Sheffield care home chief fears mandatory vaccination will lead to shortage of workers
The boss of Sheffcare, a charity which runs a chain of ten care homes across Sheffield, says Government plans for mandatory vaccination for staff will impact staffing levels and should be up to the individual.
Health Secretary Matt Hancock has announced that vaccinations would be compulsory to care home staff, calling it a ‘safe and reasonable’ step.
He also said he was considering making the jab compulsory for all NHS staff.
All care home staff will have up to 16 weeks to get both doses of the vaccine from the time the new rules are approved by Parliament.
Any staff who fail to get the jab could lose their job, or be moved away from positions in front-line health care
Sheffcare Chief Executive Claire Rintoul said: “Sheffcare takes the health and safety of both its residents and staff extremely seriously at all times and has taken a positive approach to staff Covid-19 vaccination, encouraging members of the team to take full advantage of the vaccination programme.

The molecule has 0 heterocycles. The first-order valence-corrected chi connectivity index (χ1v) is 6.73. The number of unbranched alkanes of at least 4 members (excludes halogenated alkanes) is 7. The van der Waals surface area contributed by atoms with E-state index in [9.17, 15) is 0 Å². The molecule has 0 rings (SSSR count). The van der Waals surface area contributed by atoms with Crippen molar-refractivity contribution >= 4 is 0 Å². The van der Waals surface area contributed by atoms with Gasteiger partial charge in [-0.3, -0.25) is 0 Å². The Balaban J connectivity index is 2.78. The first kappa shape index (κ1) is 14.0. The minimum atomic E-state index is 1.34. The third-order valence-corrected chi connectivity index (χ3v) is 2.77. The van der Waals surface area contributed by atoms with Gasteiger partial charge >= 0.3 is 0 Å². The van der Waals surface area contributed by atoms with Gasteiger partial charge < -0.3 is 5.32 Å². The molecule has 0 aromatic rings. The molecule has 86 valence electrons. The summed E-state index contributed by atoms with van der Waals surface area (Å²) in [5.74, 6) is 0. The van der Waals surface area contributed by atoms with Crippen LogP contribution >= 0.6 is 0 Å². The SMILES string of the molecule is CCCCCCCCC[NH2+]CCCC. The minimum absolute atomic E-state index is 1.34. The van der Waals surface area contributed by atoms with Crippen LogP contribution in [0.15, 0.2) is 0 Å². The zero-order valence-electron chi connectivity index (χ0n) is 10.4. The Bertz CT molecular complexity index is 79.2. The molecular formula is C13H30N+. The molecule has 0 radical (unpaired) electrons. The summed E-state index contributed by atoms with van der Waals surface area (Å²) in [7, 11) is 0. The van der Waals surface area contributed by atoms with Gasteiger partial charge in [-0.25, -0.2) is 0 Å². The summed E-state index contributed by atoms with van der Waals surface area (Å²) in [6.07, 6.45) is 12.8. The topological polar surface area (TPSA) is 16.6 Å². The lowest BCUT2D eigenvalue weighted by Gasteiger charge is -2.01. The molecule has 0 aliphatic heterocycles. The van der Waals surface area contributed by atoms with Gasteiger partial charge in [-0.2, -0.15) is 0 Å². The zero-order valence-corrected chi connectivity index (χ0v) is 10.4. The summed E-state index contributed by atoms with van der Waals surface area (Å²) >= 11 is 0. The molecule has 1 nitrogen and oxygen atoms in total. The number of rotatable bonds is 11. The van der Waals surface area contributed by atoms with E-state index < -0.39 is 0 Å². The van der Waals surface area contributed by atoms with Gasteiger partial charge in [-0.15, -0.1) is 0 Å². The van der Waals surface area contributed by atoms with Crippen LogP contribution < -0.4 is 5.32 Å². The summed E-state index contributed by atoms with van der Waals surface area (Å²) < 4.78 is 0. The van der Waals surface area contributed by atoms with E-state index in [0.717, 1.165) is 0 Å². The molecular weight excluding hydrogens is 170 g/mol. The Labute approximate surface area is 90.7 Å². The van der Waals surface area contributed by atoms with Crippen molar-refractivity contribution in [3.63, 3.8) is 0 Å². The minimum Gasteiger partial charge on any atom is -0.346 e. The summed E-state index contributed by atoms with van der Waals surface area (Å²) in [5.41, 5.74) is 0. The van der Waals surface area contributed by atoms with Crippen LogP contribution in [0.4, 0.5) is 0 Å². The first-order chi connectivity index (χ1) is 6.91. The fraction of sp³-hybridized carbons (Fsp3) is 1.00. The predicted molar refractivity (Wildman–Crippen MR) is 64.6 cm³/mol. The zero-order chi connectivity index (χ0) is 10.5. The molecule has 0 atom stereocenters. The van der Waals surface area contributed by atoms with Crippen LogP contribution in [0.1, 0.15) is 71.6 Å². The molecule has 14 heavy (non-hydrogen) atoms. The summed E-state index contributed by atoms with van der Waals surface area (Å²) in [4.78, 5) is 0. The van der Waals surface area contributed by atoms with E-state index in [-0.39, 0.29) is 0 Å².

“We have been delighted by the way that the teams at all our homes have responded and take up of the vaccine has been high.
“While understanding the government’s concerns, Sheffcare believes that vaccination should be a matter for the individual.
“Making it an issue of law would almost certainly have a negative impact on staffing levels, which is something that Sheffcare and the care industry as a whole would want to avoid.”
Sheffield is the local authority in South Yorkshire with the lowest proportion of eligible care home workers vaccinated.
In Sheffield, 3,687 of the 4,431 eligible workers have received their first dose. That is 83.2%.